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Electoral Map:

You can look at the electoral maps for all previous presidential elections at sites like this and this. The electoral map that bears the closest resemblance to the predictions for 2008 is 1896. And it is a pretty close resemblance. There is one small difference, though: the parties have flipped. The core of the Democratic party in 1896 was the South and the Interior West (the plains states west to Nevada, but not including California and Oregon). The rest of the country went to the Republicans. I'm not the first to note this inversion, and political scientists have competing arguments about its significance, but it is striking that the core of the Republican party is now the same area (South and Interior West) that once were the core of the Democrats.

Angus:
The relative patterns in 1896 and 2008 and their partisan inversion can be predominantly explained on the basis of race.
11.3.2008 8:49pm
Lior:
Since the 1896 and 2008 incarnations of each party have little to do with each other except for retaining their names, this is hardly surprising.
11.3.2008 8:55pm
JB:
The party of parochial-focused rural voters, willing to be racist in its campaigning, vs the party of world-focused urban voters, willing to appeal to every ethnic minority's chauvinism.

What's interesting is that the demographics have shifted so little.
11.3.2008 8:57pm
Allen G:
It's interesting that California and Kentucky both gave one electoral vote to the other party... faithless electors? or some other thing that blocked winner-take-all?
11.3.2008 9:22pm
Asher (mail):
Better site, with county maps going back to 1960:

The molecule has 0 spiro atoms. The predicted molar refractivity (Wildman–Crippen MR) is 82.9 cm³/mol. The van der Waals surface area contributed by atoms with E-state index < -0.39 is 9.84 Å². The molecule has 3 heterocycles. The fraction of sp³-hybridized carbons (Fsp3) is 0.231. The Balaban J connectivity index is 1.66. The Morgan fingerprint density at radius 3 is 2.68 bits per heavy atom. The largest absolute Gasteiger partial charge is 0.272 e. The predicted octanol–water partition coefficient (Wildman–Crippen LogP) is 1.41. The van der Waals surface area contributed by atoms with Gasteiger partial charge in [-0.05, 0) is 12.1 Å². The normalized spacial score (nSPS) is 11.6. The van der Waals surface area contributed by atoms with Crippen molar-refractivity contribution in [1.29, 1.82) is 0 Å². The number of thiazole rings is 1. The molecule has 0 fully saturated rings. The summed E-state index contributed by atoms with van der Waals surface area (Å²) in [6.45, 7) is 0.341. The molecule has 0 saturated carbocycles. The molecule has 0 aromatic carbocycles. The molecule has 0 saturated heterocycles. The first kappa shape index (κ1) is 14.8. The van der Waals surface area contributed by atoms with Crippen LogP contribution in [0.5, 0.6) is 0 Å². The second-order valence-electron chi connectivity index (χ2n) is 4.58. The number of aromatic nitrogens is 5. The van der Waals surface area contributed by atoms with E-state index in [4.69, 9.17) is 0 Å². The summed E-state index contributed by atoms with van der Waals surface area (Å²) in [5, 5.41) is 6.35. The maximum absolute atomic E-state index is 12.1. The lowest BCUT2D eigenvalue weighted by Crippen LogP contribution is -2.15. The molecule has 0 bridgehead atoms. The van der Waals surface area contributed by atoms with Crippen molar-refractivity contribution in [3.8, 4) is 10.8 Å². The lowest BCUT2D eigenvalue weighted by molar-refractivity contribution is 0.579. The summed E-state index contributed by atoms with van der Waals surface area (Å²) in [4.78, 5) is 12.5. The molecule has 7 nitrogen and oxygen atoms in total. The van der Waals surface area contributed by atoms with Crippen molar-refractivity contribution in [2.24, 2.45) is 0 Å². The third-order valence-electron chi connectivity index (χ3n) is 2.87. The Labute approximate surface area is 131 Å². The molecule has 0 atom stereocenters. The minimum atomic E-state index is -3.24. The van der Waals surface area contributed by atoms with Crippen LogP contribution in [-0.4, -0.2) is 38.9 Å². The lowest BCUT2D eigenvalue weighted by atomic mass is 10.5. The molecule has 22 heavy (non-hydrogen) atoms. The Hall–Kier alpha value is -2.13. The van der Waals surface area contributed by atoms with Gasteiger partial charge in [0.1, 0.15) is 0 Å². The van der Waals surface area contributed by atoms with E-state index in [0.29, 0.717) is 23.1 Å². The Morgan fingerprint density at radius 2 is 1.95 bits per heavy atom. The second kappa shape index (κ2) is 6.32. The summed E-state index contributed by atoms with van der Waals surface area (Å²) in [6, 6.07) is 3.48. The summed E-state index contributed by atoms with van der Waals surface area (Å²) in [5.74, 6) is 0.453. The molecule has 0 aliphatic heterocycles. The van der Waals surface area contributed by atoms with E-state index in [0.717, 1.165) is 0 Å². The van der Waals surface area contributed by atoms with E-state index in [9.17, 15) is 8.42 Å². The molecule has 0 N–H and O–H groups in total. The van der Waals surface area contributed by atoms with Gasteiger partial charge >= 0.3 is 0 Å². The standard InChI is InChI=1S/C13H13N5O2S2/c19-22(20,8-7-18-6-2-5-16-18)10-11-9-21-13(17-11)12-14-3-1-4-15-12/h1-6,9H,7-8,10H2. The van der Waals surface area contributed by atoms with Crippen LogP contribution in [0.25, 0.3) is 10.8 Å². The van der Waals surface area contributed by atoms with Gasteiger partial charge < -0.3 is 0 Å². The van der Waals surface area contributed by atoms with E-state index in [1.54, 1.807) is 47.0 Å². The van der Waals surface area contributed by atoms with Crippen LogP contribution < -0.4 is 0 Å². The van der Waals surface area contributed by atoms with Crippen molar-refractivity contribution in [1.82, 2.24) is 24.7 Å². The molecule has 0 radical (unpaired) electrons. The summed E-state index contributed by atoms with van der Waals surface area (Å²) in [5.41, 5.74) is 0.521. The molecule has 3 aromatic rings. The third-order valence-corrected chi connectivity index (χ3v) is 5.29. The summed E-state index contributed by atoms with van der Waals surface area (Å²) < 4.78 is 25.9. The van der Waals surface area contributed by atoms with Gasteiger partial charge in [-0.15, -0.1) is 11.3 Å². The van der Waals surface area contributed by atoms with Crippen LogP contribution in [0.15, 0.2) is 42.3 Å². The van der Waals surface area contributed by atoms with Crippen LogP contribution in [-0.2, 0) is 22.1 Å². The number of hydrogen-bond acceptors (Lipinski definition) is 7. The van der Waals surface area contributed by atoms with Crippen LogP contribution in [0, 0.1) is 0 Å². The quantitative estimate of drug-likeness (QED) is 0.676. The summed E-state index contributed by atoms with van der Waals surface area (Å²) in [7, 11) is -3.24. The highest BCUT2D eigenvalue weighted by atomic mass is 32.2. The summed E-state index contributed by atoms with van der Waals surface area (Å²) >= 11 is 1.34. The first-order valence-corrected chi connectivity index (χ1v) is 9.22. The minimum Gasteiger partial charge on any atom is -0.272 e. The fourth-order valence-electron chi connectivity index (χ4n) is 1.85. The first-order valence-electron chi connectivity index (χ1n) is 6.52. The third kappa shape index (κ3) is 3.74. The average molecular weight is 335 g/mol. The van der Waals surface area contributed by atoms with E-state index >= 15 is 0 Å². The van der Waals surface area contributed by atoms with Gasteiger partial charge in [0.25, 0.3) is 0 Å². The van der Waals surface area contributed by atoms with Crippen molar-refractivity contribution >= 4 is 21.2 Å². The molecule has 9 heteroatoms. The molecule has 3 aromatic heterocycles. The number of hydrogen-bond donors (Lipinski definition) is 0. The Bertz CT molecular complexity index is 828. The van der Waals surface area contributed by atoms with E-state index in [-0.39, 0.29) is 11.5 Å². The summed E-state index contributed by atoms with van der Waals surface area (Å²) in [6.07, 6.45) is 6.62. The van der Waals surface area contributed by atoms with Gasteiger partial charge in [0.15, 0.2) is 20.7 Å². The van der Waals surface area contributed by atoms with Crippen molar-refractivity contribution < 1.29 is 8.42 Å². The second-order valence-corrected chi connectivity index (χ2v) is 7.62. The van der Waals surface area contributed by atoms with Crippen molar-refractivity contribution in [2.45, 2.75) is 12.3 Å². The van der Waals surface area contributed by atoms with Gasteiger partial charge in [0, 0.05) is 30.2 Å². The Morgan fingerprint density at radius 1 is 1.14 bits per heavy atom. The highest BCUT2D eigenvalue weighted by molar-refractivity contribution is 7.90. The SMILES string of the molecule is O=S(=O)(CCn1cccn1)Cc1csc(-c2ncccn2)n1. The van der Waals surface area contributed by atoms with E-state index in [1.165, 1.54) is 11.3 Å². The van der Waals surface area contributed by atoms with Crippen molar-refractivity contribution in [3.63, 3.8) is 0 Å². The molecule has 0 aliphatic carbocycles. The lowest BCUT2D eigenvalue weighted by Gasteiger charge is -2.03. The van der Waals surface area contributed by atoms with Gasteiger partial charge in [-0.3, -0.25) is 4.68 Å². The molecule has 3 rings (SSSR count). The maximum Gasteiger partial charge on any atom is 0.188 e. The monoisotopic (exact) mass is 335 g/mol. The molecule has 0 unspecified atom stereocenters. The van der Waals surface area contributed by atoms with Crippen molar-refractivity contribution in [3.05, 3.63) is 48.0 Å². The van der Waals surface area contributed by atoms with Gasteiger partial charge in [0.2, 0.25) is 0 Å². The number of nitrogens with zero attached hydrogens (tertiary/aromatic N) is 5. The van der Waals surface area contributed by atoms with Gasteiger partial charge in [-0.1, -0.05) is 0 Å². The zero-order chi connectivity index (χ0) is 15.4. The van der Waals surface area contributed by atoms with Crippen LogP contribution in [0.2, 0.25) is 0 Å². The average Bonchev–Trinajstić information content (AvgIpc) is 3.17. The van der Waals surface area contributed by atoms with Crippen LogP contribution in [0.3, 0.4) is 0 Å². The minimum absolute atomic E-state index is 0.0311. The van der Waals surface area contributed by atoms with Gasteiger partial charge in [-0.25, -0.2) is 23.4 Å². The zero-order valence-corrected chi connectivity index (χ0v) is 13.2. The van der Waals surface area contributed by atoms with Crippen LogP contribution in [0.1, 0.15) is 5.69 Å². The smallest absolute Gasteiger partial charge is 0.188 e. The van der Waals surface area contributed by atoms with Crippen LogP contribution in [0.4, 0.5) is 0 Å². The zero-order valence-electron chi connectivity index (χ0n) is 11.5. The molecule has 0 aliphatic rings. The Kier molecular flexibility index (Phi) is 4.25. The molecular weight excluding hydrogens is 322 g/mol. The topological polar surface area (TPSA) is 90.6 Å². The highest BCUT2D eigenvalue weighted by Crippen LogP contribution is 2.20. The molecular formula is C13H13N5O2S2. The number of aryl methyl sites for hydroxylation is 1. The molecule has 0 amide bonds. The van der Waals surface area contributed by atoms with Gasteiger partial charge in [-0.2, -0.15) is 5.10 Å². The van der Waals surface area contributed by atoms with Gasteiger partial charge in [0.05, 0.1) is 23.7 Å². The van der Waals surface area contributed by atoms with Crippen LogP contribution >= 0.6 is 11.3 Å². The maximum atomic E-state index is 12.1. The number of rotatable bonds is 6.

http://uselectionatlas.org/RESULTS/index.html
11.3.2008 9:31pm
David Warner:
Angus,

"The relative patterns in 1896 and 2008 and their partisan inversion can be predominantly explained on the basis of race."

Also 6 and 8 are even numbers.
11.3.2008 9:45pm
David Warner:
Pretty ironic that Rove ended up being the anti-Hanna.
11.3.2008 9:46pm
Eli Rabett (www):
Evidently you were sleeping during the 1960s
11.3.2008 10:41pm
MatthewM (mail):
Angus and JB,

Ugh. Moronic comments. Neither the Republican or Democratic parties of 1896 could be considered "pro-black" in any extent. The Republicans were not "world-oriented cosmopolitans"; they believed in tariffs and isolationism (much like Democrats today.)
11.3.2008 11:24pm
Angus:
MatthewM,

I urge you to go back and read some history about the Democratic party in the 1890s and its strong anti-black, anti-semitic, anti-indian, and anti-urban sentiments. The parties switched places over the 1964 &1968 elections and have been there ever since.

But I won't stop you from trumpeting the limits of your historical understanding in public.
11.4.2008 2:27am
Syd Henderson (mail):
It wasn't that either party was pro-black, it was that one was anti-black.

That doesn't explain the shift in the Great Plains and Rocky Mountain states.
11.4.2008 2:31am
Angus:
Syd,
The shift in the Great Plains and Rockies is the byproduct of anti-urban prejudice, which the more Populist Democrats of 1896 had in abundance, and which today is one of the hallmarks of the Republican party.
11.4.2008 7:51am

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